Let us not forget "elitism".Product lines that gear themselves to be only for elite salons for special people.Pureology was one of these lines until the Loreal buyout and is now becoming more main stream.Aveda products are touted as "exclusive" and are only available through Aveda salons.Many private lines like Bumble and Bumble, Peter Coppola and more began in private salons and are now more and more readily available to the masses.Are these private labels better than other lines simply because they are seemingly "exclusive"? As these lines eventually are bought out and marketed to more and more people do they suddenly become not as good as before?

There are alot of smaller manufacturers out there that carry good products as well but are marketed in a totally different way.Alot of
companies like KMS, Kenra, Aquage, RUSK and Joico have chosen to market mainly to the professional.Pushing their product lines on
stylist by way of classes that preach "WE ARE THE BEST SELL US" and giving away masses of stylist samples to get us to use their
products. Making deals with salons to carry their lines and preaching a holier than thou attitude toward other lines. These
companies count on the stylist to sell them which is a much cheaper, but more difficult sales tactic but a sales tactic all the same.

And of course the bonus for all you readers who muddled through all these ramblings, SEX. Who knew all along that all you needed to spice up your love life was good hair! Bottles that make you think....where did you say I put this? Sexy people performing experiments in urban settings, and bottles that just come out and say "HEY I'M SEXY LOOK AT ME" So when you walk into a salon is your eye automatically drawn to the monochromatic bottles that say nothing, or the bottle that looks like it came from an adult bookstore?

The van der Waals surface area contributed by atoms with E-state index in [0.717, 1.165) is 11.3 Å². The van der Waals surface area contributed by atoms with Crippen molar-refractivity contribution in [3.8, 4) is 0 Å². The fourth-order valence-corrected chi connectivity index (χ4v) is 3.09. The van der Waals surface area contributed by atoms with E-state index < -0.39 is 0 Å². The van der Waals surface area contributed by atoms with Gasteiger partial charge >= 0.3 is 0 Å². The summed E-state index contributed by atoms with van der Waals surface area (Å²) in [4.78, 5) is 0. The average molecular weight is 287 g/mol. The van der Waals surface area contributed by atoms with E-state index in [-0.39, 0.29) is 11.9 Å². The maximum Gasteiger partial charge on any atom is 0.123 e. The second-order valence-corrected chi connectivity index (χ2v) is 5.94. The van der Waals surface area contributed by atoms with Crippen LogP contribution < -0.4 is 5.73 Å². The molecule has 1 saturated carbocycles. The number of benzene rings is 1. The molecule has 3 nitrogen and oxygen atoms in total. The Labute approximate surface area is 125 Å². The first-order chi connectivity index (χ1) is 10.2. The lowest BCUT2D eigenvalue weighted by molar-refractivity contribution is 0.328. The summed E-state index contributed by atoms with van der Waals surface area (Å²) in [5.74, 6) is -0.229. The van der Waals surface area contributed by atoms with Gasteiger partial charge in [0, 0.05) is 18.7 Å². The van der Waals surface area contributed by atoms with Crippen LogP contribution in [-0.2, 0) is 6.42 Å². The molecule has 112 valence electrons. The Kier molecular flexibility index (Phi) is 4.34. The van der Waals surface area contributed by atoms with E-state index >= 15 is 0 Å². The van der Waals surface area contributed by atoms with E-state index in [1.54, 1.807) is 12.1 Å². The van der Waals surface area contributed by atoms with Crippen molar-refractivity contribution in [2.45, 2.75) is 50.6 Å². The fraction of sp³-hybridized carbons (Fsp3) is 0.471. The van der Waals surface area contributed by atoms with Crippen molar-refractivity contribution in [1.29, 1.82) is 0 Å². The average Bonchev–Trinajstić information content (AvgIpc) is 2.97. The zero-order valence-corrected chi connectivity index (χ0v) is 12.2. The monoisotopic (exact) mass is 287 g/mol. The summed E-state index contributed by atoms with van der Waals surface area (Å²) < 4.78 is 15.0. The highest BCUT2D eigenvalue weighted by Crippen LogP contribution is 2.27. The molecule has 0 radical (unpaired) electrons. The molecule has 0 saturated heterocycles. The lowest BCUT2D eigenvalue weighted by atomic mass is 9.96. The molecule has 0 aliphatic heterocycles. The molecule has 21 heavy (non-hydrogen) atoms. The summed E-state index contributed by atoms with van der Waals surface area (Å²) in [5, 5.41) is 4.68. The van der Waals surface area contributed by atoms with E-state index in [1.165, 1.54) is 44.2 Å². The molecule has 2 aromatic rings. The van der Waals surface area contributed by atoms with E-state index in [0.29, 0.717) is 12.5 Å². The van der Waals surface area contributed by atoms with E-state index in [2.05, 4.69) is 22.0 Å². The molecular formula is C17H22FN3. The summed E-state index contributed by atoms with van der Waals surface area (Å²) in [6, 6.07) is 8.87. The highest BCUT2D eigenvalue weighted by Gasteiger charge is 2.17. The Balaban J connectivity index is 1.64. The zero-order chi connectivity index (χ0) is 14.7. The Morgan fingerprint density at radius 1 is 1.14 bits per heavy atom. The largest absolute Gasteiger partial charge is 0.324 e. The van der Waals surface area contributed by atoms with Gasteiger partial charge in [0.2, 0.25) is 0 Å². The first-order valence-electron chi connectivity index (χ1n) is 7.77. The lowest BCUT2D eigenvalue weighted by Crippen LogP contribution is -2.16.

So what do I think is the best line overall through all the BS that is marketing?I have never found one line that I feel has the all the best of the best.I don't believe in using anything because it looks fun or smells good, is elite, is pushed on me,looks more professional, looks like a good time or is readily available in every single salon. What works for me, may not work for you.Mixing and matching is half the fun anyway! As always don't buy ANYTHING you don't know how to use.I do believe in trying something new from time to time.I believe in old favorites. I believe in testing similar products. Don't say "Oh I only use XX line". Test hair spray against hairspray, shampoo against shampoo. Superior products exist in almost every hair care line so don't fall for all the hype.